img_2180We walked all the way out to a little beach, attempting not to step on the millions of frogs jumping out of the grass. There were so many, it made me wonder if their numbers were somehow increased due to multiple radioactive gas leaks. That’s not such a bad outcome if that’s the case. Now there is a massive array of solar panels at the foot of the cooling towers, but I doubt they could be responsible for a surge in frog population.

img_2182We enjoyed a nice drive home along the Delta via Highway 160. We’ve got sites lined up for the next couple of months and we’re already talking about next summer. It’s good to be home, but it was really good to be out there.

Total miles: 92.4, 17.2 mpg, 2 hours 47 min. Site RV4. Electric and water at our site. Bathroom nearest to use was flush, but single room, so there were lines to use it. Fairly crowded in the day use and tent camping area, but our site had lots of space around it. No view of the lake due to trees and bushes. Dump, LTE cell service for both.

Donner Lake SP (2) & Home

JKzMMhltTy25Qci5JMuCHQOur last hurrah before returning to the real world! Going with our theme of spontaneity, we just decided to pull up to the park and see what they had. I’d secured a reservation for Saturday night at Sugar Pine Point, but we had booked it through Nevada with enough time to get to Donner and out of the smoke and heat by Friday. That all worked perfectly. And not only did they have a site, they had one for two nights. We cancelled Sugar Pine and basked in Donner as though it was just another weekend out.

b4Id0umcQ0mq10jo1b%DQAOn our way, we passed by, but did not stop at, Thunder Mountain in Imlay NV. I wrote about this place three years ago and had intended to stop so Richard could see it. However, the smoke in the air was so bad, he was having a hard time even breathing. So we waved and drove by, on our way through Reno and to higher ground.

Saturday, I wanted to do some reconnaissance while Richard did a ride up Barker Pass. I really have never just gone around Lake Tahoe, so my plan was to check out the roads and scope out other potential campgrounds. Wow, was my thinking waaaaaay off there! QAtKjKJHTYafHZKp2gTr3gFirst off, about half of the 39 million residents of California had decided to go to Lake Tahoe this weekend. So I hit some crazy traffic jams with tons of people trying to make their way along single lane highways while events were blocking off streets and taking up every conceivable parking space along the lake. Next, wow, ok, I’ve never driven the part of Highway 89 that goes along Emerald Bay. I will officially say, that is not my favorite thing to do. There are definitely steep deathy drop offs along there, and with so many people in cars, or walking next to parked cars, it was dodgy at best getting through. I was super glad not to have accidentally had Dory with me for that drive. I made it, partly on the power of the promise to myself that I would not have to drive it again since my plan was to go back up on the eastern side of the lake.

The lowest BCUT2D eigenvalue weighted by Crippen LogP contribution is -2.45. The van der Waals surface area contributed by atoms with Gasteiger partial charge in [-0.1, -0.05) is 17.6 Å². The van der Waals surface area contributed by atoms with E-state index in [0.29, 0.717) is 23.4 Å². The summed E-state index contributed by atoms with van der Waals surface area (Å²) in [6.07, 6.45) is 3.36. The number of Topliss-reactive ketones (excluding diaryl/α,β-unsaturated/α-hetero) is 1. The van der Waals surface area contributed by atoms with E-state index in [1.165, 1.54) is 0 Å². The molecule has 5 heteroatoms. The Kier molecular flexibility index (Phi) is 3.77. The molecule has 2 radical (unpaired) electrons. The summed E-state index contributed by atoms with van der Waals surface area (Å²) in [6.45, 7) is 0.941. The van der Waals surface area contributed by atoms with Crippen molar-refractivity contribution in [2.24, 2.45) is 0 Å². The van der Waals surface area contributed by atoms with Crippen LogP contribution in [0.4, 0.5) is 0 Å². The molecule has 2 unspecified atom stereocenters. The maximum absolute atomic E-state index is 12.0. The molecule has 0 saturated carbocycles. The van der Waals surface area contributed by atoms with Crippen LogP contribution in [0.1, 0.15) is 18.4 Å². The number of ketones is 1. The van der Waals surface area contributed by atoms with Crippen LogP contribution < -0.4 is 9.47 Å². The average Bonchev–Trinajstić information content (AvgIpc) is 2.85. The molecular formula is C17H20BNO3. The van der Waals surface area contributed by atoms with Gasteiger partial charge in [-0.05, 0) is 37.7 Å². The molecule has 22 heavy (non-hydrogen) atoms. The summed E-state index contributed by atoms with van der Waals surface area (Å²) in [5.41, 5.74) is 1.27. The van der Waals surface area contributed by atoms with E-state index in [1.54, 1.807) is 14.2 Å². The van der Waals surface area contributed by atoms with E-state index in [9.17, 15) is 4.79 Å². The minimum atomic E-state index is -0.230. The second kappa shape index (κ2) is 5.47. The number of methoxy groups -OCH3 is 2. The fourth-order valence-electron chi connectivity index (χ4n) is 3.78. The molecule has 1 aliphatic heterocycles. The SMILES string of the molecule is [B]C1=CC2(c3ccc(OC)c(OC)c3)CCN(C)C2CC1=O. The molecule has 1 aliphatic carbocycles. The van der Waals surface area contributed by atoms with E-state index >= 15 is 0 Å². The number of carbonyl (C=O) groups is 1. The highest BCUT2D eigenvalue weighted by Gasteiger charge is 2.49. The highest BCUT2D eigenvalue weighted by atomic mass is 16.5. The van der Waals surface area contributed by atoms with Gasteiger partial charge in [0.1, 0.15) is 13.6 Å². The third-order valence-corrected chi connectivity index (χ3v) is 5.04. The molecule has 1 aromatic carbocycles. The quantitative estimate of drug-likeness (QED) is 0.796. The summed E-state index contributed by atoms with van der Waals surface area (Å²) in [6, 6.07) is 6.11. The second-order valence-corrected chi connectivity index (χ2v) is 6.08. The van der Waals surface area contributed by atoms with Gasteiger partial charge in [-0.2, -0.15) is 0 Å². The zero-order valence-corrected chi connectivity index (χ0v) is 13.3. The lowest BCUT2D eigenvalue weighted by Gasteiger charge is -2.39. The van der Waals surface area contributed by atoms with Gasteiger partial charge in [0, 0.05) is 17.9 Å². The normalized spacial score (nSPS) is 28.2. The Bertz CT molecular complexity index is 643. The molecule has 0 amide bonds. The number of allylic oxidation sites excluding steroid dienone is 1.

TwdUjaexSj2N2wjFJq076APlan thwarted. Once I got to South Lake Tahoe, I discovered all the rest of the 39 million Californians, on the road, completely stopped, in South Lake Tahoe where 50 meets 89. I sat in a parking lot of cars for a loooonnnggg time. Eventually, I started getting hungry and realized this lake loop plan was going to take at least triple the time I had allotted. So, I reluctantly turned back, deciding to cut my losses even if it meant driving the deathy road again. I wasn’t happy about it, but having immersed ourselves in Donner Party history the past couple of days, it just seemed like a more rational thing to do. I mean, I didn’t have food in the car, it looked impossible to pull over and park to get food anywhere along the way, and I didn’t want to have to end up eating someone. “No see, Your Honor, I’d only had a protein shake for sustenance and it was super hard to park, so I had no choice but to eat that guy.”

TqSuaR%y8wbVqPxZrpwI was able to get enough service to text Richard, who procured a nice sandwich and some water. I picked him up in Tahoma and managed to snag a parking spot long enough to eat lunch. Then we got the hell out of the chaos and went back to Donner. I do like that park. I got to sneak in one last paddle and we had dinner outside in our swinging chairs. That is just much more relaxing. I know lots of people who love Tahoe, and I’m willing to learn how to do it, but so far I must say I do not have a good impression of the place. Too crowded, too hard to get around.